a. use of vernacular b. humor c. intimacy with the readers d. colloquialism

(2) What style do you think characterizes Henry James? Justify yourself with evidence from the text.

a. high formality b. use of long and involved sentences

c. serious d. use of pompous language

4. ASK:

(1) How would you express each of the conversational fragments in formal English? Do these informal sentences express any feeling or idea that is not expressed in the formal style?

a. What did you say? You said I worry?

b. What did you say? You said John got a job?

c. Did you say my boss gave me a raise?

d. Did you say he wore a tuxedo?

(2) How is the language of administrative regulations different from the conversational fragments?

The informal style can be characterized as having a great amount of abbreviation, shortening, contraction, and deletion.By contrast, the regulations use long, complete, and complex sentences. Big words are frequently used.

(3) Look at the following picture. Which style does the language used belong to, formal or informal? Why?

It is informal as signaled by the mixed use of regular language and an email symbol.

5. ASK:

(1) How does Mrs. Bennet’s speech reflect the general characteristics of women’s language? Illustrate with examples.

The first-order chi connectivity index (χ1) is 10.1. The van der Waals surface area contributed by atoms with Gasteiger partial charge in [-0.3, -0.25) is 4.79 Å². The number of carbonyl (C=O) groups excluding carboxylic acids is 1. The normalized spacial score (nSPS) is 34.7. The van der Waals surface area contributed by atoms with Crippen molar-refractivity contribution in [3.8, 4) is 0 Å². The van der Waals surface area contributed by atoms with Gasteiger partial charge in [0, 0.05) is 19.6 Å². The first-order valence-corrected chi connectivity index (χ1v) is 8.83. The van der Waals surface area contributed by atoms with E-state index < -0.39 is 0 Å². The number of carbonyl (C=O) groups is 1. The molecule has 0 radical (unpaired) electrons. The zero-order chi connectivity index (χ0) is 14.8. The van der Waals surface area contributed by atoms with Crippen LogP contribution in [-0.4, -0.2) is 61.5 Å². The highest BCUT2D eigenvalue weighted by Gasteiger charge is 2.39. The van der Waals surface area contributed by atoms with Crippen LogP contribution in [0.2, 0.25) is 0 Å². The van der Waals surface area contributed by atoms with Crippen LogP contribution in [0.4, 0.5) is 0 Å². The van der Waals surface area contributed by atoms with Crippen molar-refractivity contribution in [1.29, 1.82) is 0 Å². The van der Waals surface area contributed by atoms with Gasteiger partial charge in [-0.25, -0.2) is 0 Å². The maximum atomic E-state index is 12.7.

a. Use intensifiers and exaggerations

b. Use emphatic tones like stressing “me”, “that”, and “his”

c. Use formal language

(2) What other features may characterize feminine discourse?

Women love to use exaggerations as shown by wide distribution of intensifiers, like “awfully” and “terribly”. Women love to use endearment language. They love to express strong wishes. They love to use emphasis of various kinds.

7. ASK:

(1) How would you describe public signs as a unique genre?

Highly elliptical; mostly representatives, directives and commissives (like informing, commanding, warning, prohibiting, etc.)

(2) Are there features of signs that are not captured by these pictures?


8. ASK:

(1) What stylistic features can you associate with the cyber language as shown here?

a. Use initials; b. Blend numericals with letters; c. Use capitals.

(2) Can you give a few samples of Chinese cyber language?


9. ASK: